Mary Ann Lauder - Scrowther (Moon) was 17 years old when Charles Darwin embarks on his journey aboard HMS Beagle, during which he will begin to formulate his theory of evolution. Charles Robert Darwin, was an English naturalist, geologist and biologist, best known for his contributions to the science of evolution. He established that all species of life have descended over time from common ancestors and, in a joint publication with Alfred Russel Wallace, introduced his scientific theory that this branching pattern of evolution resulted from a process that he called natural selection, in which the struggle for existence has a similar effect to the artificial selection involved in selective breeding.
Mary Ann Lauder - Scrowther (Moon) was 25 years old when Samuel Morse receives the patent for the telegraph. Samuel Finley Breese Morse was an American painter and inventor. After having established his reputation as a portrait painter, in his middle age Morse contributed to the invention of a single-wire telegraph system based on European telegraphs. He was a co-developer of the Morse code and helped to develop the commercial use of telegraphy.
Mary Ann Lauder - Scrowther (Moon) was 45 years old when Charles Darwin publishes On the Origin of Species. Charles Robert Darwin, was an English naturalist, geologist and biologist, best known for his contributions to the science of evolution. He established that all species of life have descended over time from common ancestors and, in a joint publication with Alfred Russel Wallace, introduced his scientific theory that this branching pattern of evolution resulted from a process that he called natural selection, in which the struggle for existence has a similar effect to the artificial selection involved in selective breeding.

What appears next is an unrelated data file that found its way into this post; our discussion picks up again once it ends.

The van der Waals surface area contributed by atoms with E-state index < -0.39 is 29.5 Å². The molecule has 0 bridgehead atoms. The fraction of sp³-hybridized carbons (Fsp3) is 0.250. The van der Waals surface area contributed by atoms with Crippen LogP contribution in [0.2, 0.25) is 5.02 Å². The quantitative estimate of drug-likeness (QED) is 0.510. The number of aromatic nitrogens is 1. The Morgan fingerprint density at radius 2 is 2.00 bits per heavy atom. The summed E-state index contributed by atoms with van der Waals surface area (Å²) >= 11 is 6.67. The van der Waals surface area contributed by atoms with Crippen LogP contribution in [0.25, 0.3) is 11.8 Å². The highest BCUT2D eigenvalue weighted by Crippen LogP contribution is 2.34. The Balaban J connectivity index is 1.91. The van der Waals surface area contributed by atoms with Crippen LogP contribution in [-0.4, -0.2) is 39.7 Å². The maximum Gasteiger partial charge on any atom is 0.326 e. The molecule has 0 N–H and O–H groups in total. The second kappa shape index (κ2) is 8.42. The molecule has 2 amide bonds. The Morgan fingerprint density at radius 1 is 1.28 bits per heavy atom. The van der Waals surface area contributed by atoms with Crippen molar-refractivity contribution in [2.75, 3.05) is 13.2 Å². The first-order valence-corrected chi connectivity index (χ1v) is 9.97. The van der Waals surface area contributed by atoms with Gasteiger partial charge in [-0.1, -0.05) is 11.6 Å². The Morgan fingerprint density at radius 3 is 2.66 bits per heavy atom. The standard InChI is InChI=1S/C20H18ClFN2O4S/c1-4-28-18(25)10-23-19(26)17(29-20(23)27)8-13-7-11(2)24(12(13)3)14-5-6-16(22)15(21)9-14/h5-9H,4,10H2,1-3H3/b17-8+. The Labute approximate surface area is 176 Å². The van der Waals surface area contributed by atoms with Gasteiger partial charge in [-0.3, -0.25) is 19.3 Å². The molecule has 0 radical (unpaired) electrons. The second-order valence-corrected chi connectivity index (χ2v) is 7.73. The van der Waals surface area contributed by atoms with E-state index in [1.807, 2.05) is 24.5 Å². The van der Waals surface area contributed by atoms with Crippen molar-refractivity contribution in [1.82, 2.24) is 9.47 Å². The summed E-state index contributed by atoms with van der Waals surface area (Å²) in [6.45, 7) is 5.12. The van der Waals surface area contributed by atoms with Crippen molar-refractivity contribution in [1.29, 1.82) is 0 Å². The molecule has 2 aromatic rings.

Mary Ann Lauder - Scrowther (Moon) was 54 years old when Susan B. Anthony and Elizabeth Cady Stanton founded the National Woman Suffrage Association, breaking away from the American Equal Rights Association which they had also previously founded. Susan B. Anthony was an American social reformer and women's rights activist who played a pivotal role in the women's suffrage movement. Born into a Quaker family committed to social equality, she collected anti-slavery petitions at the age of 17. In 1856, she became the New York state agent for the American Anti-Slavery Society.
Mary Ann Lauder - Scrowther (Moon) was 65 years old when Thomas Edison demonstrates incandescent lighting to the public for the first time, in Menlo Park, New Jersey. Thomas Alva Edison was an American inventor and businessman, who has been described as America's greatest inventor. He developed many devices that greatly influenced life around the world, including the phonograph, the motion picture camera, and the long-lasting, practical electric light bulb. Dubbed "The Wizard of Menlo Park", he was one of the first inventors to apply the principles of mass production and large-scale teamwork to the process of invention, and is often credited with the creation of the first industrial research laboratory.
Mary Ann Lauder - Scrowther (Moon) died on 13 Dec 1886 at the age of 71
BillionGraves.com
Grave record for Mary Ann Lauder - Scrowther (Moon) (5 Jun 1815 - 13 Dec 1886), BillionGraves Record 1560972 Smithfield, Cache, Utah, United States